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Grab a copy! Australian Institute of Company Directors publishes its 10th report into governance and performance in the not-for-profit sector

In 2010, the Australian Institute of Company Directors (AICD) launched the “not-for-profit governance and performance study” (originally called the “directors social impact study”). The study focused on key trends in the not for profit (NFP) sector and issues affecting NFP directors at that time. Ten years on, the AICD published its most recent findings in the latest edition of the study titled “the 2019 not-for-profit governance and performance study: 10 years on”. The report provides valuable insight into current challenges faced by the sector and its director counterparts.
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All the money in the world! Facebook agrees to pay USD $5 billion for breaches of privacy laws

In a landmark decision, the Federal Trade Commission (FTC), the US consumer regulator, has announced that Facebook has agreed to pay a USD $5 billion (AUD $7.1 billion) fine for deceiving its 80+ million users about the social medial giant’s ability to protect user’s personal information. The multibillion dollar fine is in addition to a $100 million settlement with the US Securities Exchange Commission (SEC).  
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No need for anonymity or suggestion boxes: NCAT finds complaint records are protected under the GIPA Act

In the matter of DQE v University of Sydney [2019] NSWCATAD 132, DQE (the Applicant) filed a complaint with the University of Sydney (Respondent) alleging he was bullied by an employee of the Respondent referred to as Mr A. The Respondent undertook a preliminary assessment of the complaint and found that there was insufficient evidence to support the allegations. The Applicant was informed of the outcome of the preliminary assessment and following that sought access to all records held by the Respondent in connection with the complaint under the Government Information (Public Access) Act 2009 (Cth) (GIPA Act).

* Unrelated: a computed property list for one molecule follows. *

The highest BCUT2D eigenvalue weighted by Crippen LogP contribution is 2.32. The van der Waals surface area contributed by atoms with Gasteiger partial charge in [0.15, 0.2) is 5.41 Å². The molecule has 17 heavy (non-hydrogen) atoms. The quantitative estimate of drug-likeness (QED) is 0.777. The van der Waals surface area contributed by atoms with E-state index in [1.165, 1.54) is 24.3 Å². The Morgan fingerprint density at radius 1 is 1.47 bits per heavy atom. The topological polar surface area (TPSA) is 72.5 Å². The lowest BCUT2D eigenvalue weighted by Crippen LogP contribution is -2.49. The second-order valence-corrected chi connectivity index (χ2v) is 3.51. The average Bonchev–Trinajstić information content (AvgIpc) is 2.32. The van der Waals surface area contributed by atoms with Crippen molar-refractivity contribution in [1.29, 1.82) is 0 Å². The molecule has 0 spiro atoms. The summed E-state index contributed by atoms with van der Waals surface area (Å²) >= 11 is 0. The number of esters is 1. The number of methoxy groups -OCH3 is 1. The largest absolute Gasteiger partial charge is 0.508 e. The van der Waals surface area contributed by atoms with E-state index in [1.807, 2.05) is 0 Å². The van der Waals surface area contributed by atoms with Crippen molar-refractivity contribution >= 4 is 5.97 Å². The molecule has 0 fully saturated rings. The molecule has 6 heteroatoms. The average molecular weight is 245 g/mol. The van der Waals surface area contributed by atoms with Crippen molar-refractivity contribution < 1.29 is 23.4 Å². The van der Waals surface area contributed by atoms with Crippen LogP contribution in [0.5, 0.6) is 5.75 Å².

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A snapshot of the notifiable data breach scheme over 12 months: trends, lessons learnt and hot tips

Malicious or criminal attacks continue to be the main sources of data breaches with 60% of breaches notified during the Period being attributable to such attacks. Notably, phishing and spear phishing were the most effective methods by which entities were compromised. Human error accounted for 35% of notified breaches and systems fault for 5% of notified breaches. 
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Educators beware: six year old applicant brings privacy complaint against preschool and obtains suppression orders.

A 6 year old girl made a complaint alleging that the private school she attended interfered with her privacy by inappropriately collecting and retaining videos and photos of her and her schoolwork; publishing or displaying images of her publicly; and not providing access to all personal information the school held about her.
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Say bye to 5 year grace periods

As a result of the Productivity Commission’s inquiry into Australia’s intellectual property arrangements, the initial grace period before someone can file a non-use application to remove a registered trade mark has been reduced from 5 years to 3 years.